Port-Navalo is located at the entrance to the Gulf of Morbihan, at the extreme tip of the Rhuys peninsula. The view over Locmariaquer, at the other side of the gulf as well as over the Quiberon peninsula are exceptional. A charming village of traditional Breton houses, Port-Navalo has always been a resolutely maritime town, a traditional fishing port and a well-protected refuge from the Suroit winds. Do not miss the chance to stroll along the coastal footpath in search of viewpoints over this inland sea that is the gulf, crossed every day by all types of vessels including the famous sinagots with their red sails.


    “Qui voit Groix voit sa joie” (“Whoever sees Groix will see its glee”) — this proverb will make perfect sense as soon as your ship starts following the coastlines of Groix Island. Located around 4 nautical miles from Lorient, Groix stretches 8 kilometres long and is home to pretty low houses and colourful gardens. There is much contrast in the panorama: mainly wild and craggy landscapes to the west, and long beaches to the east, inviting conviviality and relaxation. At the beginning of the 20th century, Groix was the leading tuna port in France and the tuna-shaped weathercock, perched atop the church belfry, illustrates this activity.

    A little like the Seychelles…The Glénan archipelago and its string of islets offer you a magical spectacle with their white sand beaches and emerald green waters, evoking the exoticism of distant islands. Located around 10 nautical miles from the French mainland, the Glénans are a succession of seven islets, coiled around an interior sea with a paradisiac decor. To the east, Penfret shelters the lighthouse. Further on is the island of Loch, the largest one, recognisable by its chimney stack. Then come Cigogne with its fort, Drenec, Bananec, Guéotec, and finally Saint-Nicolas. The daffodil is the emblematic flower of the Glénan Islands; these pretty white flowers decorate the idyllic landscape of the archipelago in springtime … A waking dream.

    An emblematic town in Brittany, it is hard to resist the delights of Concarneau. The ”blue town” will astonish and surprise you with its charm and history.  Stroll along the streets of the Ville Close, with its remarkable walls and fortifications overlooking Concarneau Bay. Since the siege of the town by Duguesclin in the 16th Century, it has maintained its taste for adventure. The maritime history of the town and its canning industry is examined in the interesting fishing museum (Musée de la Pêche). Also, do not miss the visit to Keriolet Castle, a neo-gothic gem built in the 19th Century by a Russian imperial princess.



    The Île de Sein, a simple dash lining the horizon of the Iroise Sea. Only 1.8 kilometres long, located around 5 kilometres from the Pointe du Raz, the island barely emerges from the waves because of its low altitude. Exposed to gusts of wind and the ocean spray, the Île de Sein also has days of luminous calm. From the deck of your ship, you will glimpse the heathland landscape polished by the wind as well as the island’s main port and the small fishermen’s houses nestled along winding lanes.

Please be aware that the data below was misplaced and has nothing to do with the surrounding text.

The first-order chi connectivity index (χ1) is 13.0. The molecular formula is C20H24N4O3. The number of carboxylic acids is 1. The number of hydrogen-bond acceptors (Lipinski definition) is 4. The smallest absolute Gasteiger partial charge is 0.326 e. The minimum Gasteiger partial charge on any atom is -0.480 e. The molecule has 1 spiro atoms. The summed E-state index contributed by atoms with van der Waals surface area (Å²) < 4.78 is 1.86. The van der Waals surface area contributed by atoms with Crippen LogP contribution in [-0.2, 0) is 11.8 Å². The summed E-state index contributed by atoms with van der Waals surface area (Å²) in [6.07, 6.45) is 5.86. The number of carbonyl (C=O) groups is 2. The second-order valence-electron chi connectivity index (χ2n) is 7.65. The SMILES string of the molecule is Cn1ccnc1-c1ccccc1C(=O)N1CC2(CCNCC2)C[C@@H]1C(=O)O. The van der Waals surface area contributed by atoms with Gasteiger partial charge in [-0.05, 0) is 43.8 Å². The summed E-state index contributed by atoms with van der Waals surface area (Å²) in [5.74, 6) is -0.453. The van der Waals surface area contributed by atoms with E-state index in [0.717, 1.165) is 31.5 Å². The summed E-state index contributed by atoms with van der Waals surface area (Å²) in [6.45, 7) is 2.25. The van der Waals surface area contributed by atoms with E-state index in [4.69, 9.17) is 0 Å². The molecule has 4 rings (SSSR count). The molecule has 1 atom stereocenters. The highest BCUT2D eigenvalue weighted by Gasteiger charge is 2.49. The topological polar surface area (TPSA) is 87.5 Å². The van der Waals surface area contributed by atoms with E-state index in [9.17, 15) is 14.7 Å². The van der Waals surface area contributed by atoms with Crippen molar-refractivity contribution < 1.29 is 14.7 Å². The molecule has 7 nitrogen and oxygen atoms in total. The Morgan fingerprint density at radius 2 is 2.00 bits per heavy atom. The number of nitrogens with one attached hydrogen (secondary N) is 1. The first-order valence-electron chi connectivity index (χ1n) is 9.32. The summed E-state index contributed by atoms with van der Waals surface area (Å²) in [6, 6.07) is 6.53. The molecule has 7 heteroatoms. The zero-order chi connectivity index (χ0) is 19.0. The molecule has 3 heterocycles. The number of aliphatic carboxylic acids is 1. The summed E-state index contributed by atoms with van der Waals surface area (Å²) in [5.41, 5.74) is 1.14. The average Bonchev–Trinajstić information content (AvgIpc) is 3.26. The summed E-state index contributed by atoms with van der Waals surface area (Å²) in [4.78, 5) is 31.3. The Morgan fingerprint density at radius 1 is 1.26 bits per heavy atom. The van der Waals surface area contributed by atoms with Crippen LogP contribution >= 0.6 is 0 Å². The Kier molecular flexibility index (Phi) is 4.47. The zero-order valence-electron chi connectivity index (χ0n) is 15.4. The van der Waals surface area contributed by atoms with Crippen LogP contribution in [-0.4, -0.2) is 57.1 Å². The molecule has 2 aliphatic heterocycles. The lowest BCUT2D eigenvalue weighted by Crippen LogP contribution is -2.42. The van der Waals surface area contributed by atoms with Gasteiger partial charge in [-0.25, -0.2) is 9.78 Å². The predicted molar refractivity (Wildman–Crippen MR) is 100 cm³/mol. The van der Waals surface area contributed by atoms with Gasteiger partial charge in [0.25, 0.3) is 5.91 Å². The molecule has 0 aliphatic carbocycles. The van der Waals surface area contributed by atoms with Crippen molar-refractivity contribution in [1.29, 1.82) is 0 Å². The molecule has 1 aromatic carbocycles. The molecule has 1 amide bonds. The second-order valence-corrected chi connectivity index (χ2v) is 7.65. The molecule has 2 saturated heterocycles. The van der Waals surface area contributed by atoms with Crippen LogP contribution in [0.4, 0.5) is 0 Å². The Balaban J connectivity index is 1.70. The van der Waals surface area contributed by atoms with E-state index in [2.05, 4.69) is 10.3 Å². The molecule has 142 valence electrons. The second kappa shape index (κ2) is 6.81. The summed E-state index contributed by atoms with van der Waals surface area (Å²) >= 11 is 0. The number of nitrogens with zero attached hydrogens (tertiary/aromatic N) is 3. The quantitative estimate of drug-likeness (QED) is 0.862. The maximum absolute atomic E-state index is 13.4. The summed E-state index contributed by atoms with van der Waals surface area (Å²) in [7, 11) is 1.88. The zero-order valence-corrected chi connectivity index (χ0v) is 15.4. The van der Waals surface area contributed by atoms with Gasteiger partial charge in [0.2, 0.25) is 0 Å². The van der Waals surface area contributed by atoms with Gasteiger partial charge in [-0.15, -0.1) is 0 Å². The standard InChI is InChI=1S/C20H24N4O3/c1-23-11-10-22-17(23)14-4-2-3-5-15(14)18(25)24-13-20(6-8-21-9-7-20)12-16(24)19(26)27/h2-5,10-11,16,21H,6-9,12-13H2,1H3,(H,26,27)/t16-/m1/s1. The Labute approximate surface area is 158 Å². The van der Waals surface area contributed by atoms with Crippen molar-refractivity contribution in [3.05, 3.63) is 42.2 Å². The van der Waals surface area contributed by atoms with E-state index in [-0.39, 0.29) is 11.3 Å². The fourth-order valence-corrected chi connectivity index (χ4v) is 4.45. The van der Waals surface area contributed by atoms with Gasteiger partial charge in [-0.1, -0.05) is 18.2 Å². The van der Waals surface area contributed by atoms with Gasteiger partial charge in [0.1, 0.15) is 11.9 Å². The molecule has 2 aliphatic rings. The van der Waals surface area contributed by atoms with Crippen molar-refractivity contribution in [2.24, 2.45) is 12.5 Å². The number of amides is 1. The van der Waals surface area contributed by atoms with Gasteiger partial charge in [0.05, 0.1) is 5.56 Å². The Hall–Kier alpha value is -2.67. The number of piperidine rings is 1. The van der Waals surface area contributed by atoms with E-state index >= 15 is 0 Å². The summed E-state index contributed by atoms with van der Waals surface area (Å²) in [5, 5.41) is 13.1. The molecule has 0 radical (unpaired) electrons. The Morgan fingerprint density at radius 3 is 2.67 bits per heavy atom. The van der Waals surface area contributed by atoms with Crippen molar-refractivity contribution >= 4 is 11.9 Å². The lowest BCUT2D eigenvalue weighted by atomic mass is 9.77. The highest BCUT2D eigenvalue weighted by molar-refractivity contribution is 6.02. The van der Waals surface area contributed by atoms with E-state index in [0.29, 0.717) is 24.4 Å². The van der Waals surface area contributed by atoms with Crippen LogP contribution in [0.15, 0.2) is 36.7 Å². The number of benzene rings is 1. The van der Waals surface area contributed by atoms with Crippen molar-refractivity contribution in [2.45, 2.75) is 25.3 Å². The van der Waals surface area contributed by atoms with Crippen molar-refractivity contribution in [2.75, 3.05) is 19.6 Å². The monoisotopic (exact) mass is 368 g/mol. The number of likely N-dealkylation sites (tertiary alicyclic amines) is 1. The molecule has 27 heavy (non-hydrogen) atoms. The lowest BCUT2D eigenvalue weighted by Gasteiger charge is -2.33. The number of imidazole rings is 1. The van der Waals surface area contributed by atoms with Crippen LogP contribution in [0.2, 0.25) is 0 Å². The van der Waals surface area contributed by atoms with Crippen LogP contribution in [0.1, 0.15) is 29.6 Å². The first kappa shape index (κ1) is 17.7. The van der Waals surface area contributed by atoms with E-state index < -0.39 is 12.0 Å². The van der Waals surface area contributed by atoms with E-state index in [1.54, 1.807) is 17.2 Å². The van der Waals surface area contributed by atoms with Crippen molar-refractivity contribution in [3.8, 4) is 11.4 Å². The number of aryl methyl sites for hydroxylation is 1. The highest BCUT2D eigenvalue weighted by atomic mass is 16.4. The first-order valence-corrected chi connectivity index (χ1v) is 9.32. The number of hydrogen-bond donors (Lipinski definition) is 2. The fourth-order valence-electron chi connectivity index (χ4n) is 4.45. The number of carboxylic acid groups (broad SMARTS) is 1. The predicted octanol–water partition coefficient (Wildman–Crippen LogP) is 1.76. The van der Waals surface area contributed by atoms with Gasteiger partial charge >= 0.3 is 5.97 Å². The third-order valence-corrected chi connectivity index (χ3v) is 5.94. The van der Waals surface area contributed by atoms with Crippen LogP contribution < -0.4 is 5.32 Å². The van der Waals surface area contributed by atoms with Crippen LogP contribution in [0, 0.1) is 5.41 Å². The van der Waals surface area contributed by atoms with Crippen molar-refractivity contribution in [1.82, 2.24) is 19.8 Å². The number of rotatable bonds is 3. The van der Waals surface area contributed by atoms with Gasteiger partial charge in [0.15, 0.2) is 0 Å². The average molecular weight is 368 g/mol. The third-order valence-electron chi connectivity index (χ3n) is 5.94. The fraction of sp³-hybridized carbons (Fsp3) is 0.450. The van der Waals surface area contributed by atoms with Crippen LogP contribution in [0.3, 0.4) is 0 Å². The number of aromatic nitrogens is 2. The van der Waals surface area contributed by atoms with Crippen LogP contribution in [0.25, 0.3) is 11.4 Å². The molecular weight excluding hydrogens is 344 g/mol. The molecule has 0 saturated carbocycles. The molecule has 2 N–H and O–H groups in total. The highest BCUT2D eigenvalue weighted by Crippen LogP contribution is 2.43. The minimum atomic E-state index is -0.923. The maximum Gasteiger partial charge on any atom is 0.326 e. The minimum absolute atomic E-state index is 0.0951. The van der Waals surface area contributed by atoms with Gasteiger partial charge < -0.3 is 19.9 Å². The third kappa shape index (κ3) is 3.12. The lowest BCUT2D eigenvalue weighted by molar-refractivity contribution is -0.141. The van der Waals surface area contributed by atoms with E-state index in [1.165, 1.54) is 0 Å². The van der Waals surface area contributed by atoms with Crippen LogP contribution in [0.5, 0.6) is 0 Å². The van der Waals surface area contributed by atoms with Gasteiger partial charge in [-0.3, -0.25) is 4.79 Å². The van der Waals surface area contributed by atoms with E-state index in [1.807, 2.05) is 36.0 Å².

Between the Crozon Peninsula in the north and the Pointe du Raz in the south, Douarnenez Baysketches out a vast sailing area that is over 16 kilometres wide and 20 kilometres long. The seaside resort of Morgat can be found to the north, on the Crozon Peninsula, on a beautiful sand beach lying between two rocky outcrops.


    The Pointe de Pen Hir is reputed for the six rocks that prolong it, known as the Tas de Pois. Each of them bears a pretty Breton name. To the west, you will see Bern-Id, meaning ‘mound of wheat’, the most charming of them because of its pointed shape like a Chinese hat. Then there are Ar Forc’h and Chelott, Pen Glaz, Petit Daouët and finally, Grand Daouët, which connects to the French mainland. Legend has it that they were built by Titans… The spectacle of the waves coming crashing against the rocks and the very particular and ever-changing light are what make the Tas de Pois so beautiful.


    Molène, an island unlike any other. At around 15 kilometres from the west coast of the Finistère, Molène will surprise you with its changing and constantly renewed face. Depending on the seasons and perspectives, on whether the tide is coming in or going out, islets disappear while others appear before our eyes. The view of the beaches of white sand, with turquoise waters, will make some passengers think they’ve arrived in the Pacific islands… With luck, you will be able to see flocks of seabirds and migrating birds, soaring around the Iroise Sea Natural Marine Park.


    Chart a course towards the sentinel island, the most westerly point of mainland France, recognised as a UNESCO Biosphere Reserve since 1988. Some 7 km long, Ouessant boasts a wild and bitter beauty. Its landscapes carved by the sea and the wind, the vegetation of the moors and the heather, the rocks ceaselessly whipped by the Atlantic waves, are the home to thousands of sea birds. The island has been continuously inhabited since prehistoric times, with women dedicating themselves to farming while the men were fishermen and sailors. From Lampaul, the “capital”, you can admire the powerful lighthouses that adorn the Ouessant coastline, including the Créac’h lighthouse, which stands out from the rest with its black and white stripes!